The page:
England will go into their quarter-final with France on Sunday full of confidence after a third win from three games in Group D against Portugal – but Mark Sampson’s side were certainly made to work for their 2-1 win.
Strikes from Toni Duggan and Nikita Parris were enough to see England through with maximum points, but a goal in between from Portugal’s Carolina Mendes meant the win was not as straightforward as some might have expected.
Here’s five talking points from the Lionesses win...
1. 100% record for the first time
This was the first time at a major tournament that England have gone through the group stage undefeated – although they will be disappointed it wasn't with three clean sheets.
Since the Euros expanded and reverted to a first-round group stage in 1997 (the team didn't qualify that year), England have never progressed out of the group without a loss.
They suffered two defeats in 2001, 2005 and 2013; a draw and a defeat in 2009 meant they qualified from their group in third, before going on to reach the final. That run of never having gone undefeated also extends to the World Cup, with England dropping points in every competition they've qualified for.
That Sampson’s side were seeded always gave them a chance of coming through this group unscathed, but with three wins, 10 goals and only one conceded, the Welshman will be thrilled.
2. Ten changes too many
After going 54 games without sticking on a starting XI, Sampson finally name an unchanged side against Spain from the team that beat Scotland 6-0.
Following the win over Spain there was always likely to be changes – the Portugal game was England’s third in eight days – but 10 was probably more than most expected.
Sampson’s system mirrored the 4-2-3-1 he played against Scotland and Spain, but despite a positive start England were given more problems in the opening half-hour against Portugal than in their previous two matches.
Despite being able to call upon centurions Alex Scott, Karen Carney and record cap holder Fara Williams (who, incidentally, made her debut against Portugal 16 years ago), England were not as robust or organised as earlier in the tournament. Carolina Mendes scored 10 minutes after Duggan had struck for England, and Portugal found lots of space down the Lionesses’ left side.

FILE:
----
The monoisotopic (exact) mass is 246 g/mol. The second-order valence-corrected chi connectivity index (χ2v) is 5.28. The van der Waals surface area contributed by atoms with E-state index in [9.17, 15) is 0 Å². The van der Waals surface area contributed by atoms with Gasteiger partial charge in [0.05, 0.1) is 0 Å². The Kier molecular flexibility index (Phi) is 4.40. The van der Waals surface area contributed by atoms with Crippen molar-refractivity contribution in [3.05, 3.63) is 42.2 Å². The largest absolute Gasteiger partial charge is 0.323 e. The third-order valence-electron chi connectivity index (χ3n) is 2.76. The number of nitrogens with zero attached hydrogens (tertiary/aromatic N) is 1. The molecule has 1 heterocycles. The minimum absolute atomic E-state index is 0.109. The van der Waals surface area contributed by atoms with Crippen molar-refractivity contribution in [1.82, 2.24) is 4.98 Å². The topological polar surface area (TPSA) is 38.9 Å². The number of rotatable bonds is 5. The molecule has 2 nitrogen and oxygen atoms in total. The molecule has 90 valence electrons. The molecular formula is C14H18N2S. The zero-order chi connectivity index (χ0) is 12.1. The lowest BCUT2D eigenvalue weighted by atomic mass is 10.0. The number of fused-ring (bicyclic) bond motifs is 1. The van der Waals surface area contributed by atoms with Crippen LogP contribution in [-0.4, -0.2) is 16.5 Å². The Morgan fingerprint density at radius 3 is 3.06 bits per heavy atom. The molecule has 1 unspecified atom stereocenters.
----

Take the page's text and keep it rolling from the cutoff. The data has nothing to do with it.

On a positive note, however, Sampson has now used 21 of his 23-woman squad, and England were much better in the second half – especially after the introduction of the energetic Jordan Nobbs.
3. A good few weeks for Toni Duggan
It took Duggan just seven minutes to open the scoring here, marking her 50th cap in the best way possible.
After coming off the bench and netting the last of England’s six in the opening game against Scotland, Duggan pounced on a Portuguese error at the back to loop the ball over keeper Patricia Morais, who was caught off her line.
The goal on her landmark appearance tops a memorable few weeks for the Liverpool-born striker, who hit the headlines earlier this month by making a high-profile move to Barcelona – the first English player in the women’s game to do so.
Duggan isn’t a guaranteed starter for the France game, but she could hardly be going into it with more confidence.
4. Portugal the lowest-ranked side – but not the worst
Portugal came into this European Championship with a world ranking of 38, below the likes of Vietnam and Thailand.
But after a disappointing and limp performance against Spain in their opening game, Francisco Neto’s side showed quality against Scotland and character here against England.
This was their first major tournament, and they only qualified by coming through a two-legged play-off against Romania after finishing as one of the lowest-ranked second-placed teams in qualifying.
But in captain Claudia Neto, who plays her football in Sweden, plus the likes of goalscorer Mendes, Portugal showed glimpses of quality that bettered some of the teams ranked above them in this tournament – Norway and Iceland, for example, went home pointless.
The Portuguese will look to emulate the likes of Spain, who qualified for their first World Cup two years ago, as they look to build on their encouraging performance ahead of World Cup 2019 qualification.
5. England must improve to beat France
The Lionesses’ first objective was to win their group and make a statement. With three wins out of three, they certainly did that.
But in Sunday’s opponents France, Sampson and his side come up against a team they have never beaten in a competitive match, and have lost to in their last three major tournaments (2015, 2013, 2011).
The French, by their standards, have been poor in the Netherlands, and only managed to limp through to the last eight after a late free-kick by veteran Camille Abily against Switzerland. But they have a stranglehold over England that the Lionesses have been unable to get out of so far.
Portugal showed that on the counter-attack they could cause England a few problems, which was highlighted by their goal in the first half. But France will command much more possession, having enjoyed over 60% of the ball in their last game despite playing 70 minutes with 10 players.
England must be patient, much like they were against Spain, and will need to find that discipline and organisation they demonstrated in their first two matches to progress.
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